Burbot: There are no recent reports. Try targeting burbot on rocky points and shorelines in 20 to 40 feet of water at night using glow-in-the-dark lures like Yamamoto grubs, Radical Glow tubes, Maniac Cutterbugs and Northland Buckshot spoons. Tip your lure with sucker or chub meat, recharge glow frequently and jig the presentation a couple inches from the bottom. (06-07-18)

Green River Brown Trout


Green River below Flaming Gorge Dam




Flows:  Around 2000

Hatches: Cicadas, few BWO's


Dry Flies- Cicadas are mainly concentrated from mile 2-5, but have tapered off considerabley.  Due to high fishing pressure fish have been picky.  There have been a few caddis and Yellow Sallies showing up, but still in small numbers.     


Nymph Fishing-    Zebra midges, wd40's and small gray soft hackles are great imitations behind an attractor.   Caddis and Yellow Sally patterns have started to work as those two hatches are likely to start in the near future. 

Streamer Fishing has slowed.  Lighter colors such as ginger or natural have produced well, especially in low light.  Fish have been in deeper water, well off the banks.

High Country 


Browne Lake


The reservoir is full and spring fishing is good. A couple of anglers recently reported high catch rates for rainbow trout while casting Panther Martins (yellow) and Blue Foxes (gold) from a boat. (05-23-18)


Calder Reservoir



Anglers report good fishing using leech patterns for decent-sized trout from the shore or a float tube. The reservoir has special catch-and-release regulations. You may only use flies and lures only; bait is not allowed. See the Utah Fishing Guidebook for details. (06-07-18)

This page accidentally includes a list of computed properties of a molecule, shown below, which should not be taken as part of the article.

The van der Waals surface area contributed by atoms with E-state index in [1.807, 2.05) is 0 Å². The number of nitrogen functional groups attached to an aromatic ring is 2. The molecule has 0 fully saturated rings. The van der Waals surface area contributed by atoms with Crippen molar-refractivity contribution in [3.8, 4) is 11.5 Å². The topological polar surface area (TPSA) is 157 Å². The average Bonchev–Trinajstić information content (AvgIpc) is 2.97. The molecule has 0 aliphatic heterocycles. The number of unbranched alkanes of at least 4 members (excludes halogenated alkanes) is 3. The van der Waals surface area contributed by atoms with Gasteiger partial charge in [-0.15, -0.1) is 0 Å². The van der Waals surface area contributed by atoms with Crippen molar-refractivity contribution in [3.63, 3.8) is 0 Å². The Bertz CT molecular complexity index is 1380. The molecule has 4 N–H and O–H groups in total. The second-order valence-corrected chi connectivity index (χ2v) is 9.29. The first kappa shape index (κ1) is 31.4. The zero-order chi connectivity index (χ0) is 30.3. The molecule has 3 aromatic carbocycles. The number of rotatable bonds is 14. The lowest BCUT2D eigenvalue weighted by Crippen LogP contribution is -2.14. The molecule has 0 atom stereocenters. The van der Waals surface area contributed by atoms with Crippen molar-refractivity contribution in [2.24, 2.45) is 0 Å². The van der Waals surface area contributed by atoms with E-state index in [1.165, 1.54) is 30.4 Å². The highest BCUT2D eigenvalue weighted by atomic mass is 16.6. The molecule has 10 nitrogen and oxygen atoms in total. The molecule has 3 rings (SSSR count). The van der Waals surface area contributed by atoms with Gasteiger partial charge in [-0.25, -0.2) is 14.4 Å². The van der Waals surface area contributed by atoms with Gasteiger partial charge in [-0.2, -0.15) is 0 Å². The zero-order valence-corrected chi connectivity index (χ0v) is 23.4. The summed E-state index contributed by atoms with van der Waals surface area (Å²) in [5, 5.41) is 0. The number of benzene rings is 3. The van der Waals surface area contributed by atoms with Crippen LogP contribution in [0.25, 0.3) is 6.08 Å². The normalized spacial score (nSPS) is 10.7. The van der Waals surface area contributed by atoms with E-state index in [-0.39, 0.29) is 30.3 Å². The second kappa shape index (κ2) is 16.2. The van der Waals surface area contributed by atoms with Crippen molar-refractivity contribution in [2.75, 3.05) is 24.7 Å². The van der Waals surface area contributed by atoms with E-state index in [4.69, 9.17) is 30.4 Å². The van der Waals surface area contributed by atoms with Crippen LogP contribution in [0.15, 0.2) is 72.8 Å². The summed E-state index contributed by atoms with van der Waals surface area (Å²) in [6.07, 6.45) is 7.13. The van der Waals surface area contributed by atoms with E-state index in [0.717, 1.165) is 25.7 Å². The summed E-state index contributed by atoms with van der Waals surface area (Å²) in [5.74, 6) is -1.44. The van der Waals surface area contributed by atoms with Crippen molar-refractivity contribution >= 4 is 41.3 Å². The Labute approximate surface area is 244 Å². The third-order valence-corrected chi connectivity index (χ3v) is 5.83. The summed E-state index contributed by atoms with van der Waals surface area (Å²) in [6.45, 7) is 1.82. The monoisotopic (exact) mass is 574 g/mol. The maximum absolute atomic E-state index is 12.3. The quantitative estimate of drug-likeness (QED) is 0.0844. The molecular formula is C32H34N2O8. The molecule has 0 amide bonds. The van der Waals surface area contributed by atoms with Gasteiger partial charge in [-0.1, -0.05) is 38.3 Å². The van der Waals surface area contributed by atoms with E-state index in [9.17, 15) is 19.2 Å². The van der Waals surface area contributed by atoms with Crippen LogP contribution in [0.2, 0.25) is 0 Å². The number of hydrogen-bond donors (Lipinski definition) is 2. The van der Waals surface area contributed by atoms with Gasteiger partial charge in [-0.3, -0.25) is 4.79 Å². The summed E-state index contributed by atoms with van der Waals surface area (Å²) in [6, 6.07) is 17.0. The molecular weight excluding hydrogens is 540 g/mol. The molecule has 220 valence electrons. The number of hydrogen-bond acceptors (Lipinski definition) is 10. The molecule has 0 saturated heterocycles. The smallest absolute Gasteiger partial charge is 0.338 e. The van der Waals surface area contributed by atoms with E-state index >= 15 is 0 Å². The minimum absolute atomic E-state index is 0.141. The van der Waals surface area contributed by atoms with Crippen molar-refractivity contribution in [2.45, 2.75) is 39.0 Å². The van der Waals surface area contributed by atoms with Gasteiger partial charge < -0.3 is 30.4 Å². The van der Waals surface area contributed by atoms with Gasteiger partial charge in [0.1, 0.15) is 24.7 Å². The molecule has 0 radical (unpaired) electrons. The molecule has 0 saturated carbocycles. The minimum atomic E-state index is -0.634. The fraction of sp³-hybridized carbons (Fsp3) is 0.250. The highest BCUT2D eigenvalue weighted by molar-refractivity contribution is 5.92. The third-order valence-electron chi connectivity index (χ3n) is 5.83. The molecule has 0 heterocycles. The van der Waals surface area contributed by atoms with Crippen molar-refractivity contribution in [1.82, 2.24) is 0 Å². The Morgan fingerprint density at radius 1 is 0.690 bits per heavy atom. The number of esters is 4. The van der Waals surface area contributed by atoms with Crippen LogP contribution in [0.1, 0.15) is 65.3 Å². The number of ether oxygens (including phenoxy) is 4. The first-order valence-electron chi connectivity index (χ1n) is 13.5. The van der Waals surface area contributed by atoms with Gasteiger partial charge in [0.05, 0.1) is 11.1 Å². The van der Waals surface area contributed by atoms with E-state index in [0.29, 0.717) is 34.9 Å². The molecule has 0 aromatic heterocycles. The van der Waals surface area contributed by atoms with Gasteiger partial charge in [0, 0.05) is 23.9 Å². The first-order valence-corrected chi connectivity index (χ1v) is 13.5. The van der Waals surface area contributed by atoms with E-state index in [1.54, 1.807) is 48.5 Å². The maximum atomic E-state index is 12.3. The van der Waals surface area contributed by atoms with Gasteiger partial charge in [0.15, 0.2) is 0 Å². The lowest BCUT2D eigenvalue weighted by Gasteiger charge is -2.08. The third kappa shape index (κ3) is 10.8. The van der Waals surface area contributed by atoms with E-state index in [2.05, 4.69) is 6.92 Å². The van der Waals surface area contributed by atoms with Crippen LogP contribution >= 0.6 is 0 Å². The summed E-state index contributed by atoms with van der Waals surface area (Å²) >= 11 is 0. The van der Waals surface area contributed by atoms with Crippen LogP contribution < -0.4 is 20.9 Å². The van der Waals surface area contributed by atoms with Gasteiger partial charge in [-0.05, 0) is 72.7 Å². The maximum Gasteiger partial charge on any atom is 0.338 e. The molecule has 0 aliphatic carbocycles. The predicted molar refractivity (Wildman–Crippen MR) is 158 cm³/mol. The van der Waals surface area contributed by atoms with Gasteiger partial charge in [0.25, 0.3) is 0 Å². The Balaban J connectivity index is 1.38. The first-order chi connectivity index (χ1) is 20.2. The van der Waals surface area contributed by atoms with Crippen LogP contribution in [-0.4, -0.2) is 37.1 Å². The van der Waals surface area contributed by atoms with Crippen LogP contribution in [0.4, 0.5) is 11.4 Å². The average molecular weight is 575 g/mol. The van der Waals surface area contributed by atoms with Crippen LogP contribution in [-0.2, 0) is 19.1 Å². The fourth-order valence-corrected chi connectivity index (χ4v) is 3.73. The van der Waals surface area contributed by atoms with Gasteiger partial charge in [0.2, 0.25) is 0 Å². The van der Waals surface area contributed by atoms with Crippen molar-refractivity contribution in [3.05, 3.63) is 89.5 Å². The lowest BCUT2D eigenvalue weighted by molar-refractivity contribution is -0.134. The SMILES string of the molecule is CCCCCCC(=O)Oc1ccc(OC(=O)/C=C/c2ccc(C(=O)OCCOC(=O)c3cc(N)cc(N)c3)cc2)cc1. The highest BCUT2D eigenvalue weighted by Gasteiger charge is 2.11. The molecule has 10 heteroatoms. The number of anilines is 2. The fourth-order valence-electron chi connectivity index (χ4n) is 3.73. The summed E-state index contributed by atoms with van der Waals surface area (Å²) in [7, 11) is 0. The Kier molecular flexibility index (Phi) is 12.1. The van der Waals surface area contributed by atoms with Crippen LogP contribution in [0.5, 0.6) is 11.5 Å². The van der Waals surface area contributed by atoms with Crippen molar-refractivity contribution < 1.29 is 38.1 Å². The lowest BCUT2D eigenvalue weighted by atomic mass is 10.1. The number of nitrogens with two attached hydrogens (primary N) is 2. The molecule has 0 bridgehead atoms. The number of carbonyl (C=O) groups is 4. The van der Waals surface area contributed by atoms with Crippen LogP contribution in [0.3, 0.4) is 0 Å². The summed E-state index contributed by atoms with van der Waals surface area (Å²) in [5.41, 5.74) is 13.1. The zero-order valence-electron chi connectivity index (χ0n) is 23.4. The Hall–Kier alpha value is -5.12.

Long Park Reservoir


A recent population survey found good numbers of rainbow and brook trout, along with a few tiger trout and grayling. Most of the fish were consuming chironomids, sow bugs and zooplankton, and the larger fish were also consuming smaller fish. With the rising water level, try targeting shallow fish along the shoreline using jigs, spoons and spinners. (06-07-18)


Moose Pond


The pond was stocked with catchable-sized rainbow trout and they are very active. The U.S. Forest Service is hosting a Free Fishing Day event from 9 a.m.–12 p.m. on June 9. Also, Moose Pond is one of three locations that are a part of the Fishing with the Fox contest ends on August 15. If you catch a fish tagged with a blue tag marked WIN 2018, please email [email protected] for help registering your tagged fish. (06-07-18)


Matt Warner


Anglers report good fishing for fish in the 18- to 21-inch range. A recent gillnet survey found good numbers of rainbow trout in this same size class. Fly anglers are doing best with nymph or egg patterns.

Matt Warner is one of three locations that are a part of the Fishing with the Fox contest ends on August 15. If you catch a fish tagged with a blue tag marked WIN 2018, please email [email protected] for help registering your tagged fish. (06-07-18)


Sheep Creek Reservoir


No new reports



Spirit Lake


no new reports.  Inaccessible because of snow.